I love fresh, hot-out-of-the-oven, home baked bread and I bet it is a pretty safe bet that you do too. If you are like me, though, you probably aren’t very fond of the kneading part. I have some things to assist me with the kneading part like my Kitchen Aid mixer with the dough hook and my bread machine but I still didn’t make bread very often.
A couple of years ago, I saw a recipe somewhere on line that sounded too good to be true. I was telling my friend Kelly’s mom about it and she said, “Oh, I have that cookbook.” Of course, I immediately asked to borrow it and devoured it from cover to cover.
A Surprising New Way to Make Home Baked Bread
I made my first batch, which was less than stellar, but I learned to perfect my technique. I made bread of some sort almost every day for several weeks. I did eventually get over the phase but it is still my favorite way to make bread.
So what am I talking about? It is the book Artisan Bread in Five Minutes a Day by Jeff Hertzberg and Zoe Francois. It claims to be the “discovery that revolutionizes home baking” and I wholeheartedly agree. What’s so special about it? There’s NO KNEADING involved. Home baked bread with no kneading!
This is a somewhat oversimplified description but basically you mix all the ingredients together (you can do this by hand or let your mixer or food processor help you), let it rise in a covered container then put it in the fridge. You can use it right away after it rises but it is easier to handle after it is chilled. You make a large batch and take pieces of it as you need it to make bread or rolls or pizza or….. You can store it in the fridge for up to two weeks for most recipes (there are several variations) and the longer you keep it, the more of a sourdough flavor it develops.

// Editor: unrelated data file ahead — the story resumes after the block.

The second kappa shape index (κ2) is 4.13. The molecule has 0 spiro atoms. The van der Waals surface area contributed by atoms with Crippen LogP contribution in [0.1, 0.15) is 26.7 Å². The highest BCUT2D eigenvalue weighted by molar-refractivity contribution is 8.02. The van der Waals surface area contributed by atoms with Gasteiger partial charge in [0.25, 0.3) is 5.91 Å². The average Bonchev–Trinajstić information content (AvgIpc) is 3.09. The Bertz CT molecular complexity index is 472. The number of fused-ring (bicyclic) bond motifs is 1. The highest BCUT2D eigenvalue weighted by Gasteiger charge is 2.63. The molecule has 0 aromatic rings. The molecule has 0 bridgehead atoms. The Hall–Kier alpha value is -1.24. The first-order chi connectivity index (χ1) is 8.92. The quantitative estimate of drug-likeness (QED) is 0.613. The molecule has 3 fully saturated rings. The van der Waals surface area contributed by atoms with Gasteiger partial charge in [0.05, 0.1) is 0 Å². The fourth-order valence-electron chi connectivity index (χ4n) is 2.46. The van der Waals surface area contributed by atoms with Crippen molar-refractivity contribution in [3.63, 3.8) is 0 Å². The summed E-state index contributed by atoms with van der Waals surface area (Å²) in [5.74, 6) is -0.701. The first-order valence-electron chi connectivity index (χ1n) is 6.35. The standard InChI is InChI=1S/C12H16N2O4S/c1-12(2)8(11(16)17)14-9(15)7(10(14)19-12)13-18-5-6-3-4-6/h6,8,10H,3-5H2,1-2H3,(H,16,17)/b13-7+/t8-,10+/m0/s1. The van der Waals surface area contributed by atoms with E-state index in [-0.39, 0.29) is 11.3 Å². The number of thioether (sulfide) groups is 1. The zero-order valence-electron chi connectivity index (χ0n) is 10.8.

The hardest part for me was getting the right consistency. The recipes are very exact, down to telling you what brand of flour was used to develop the recipe, but things like humidity can make a difference. My first attempt was way too wet but my second was much better.
5 Minutes a Day?
If you are wondering about the five minutes a day part, it refers to how long it takes you to get the dough out of the fridge every day and shape it. Are you intrigued? Check out their books in the links below.
Pint It and Save for Later
Do you bake bread? Have you tried this method?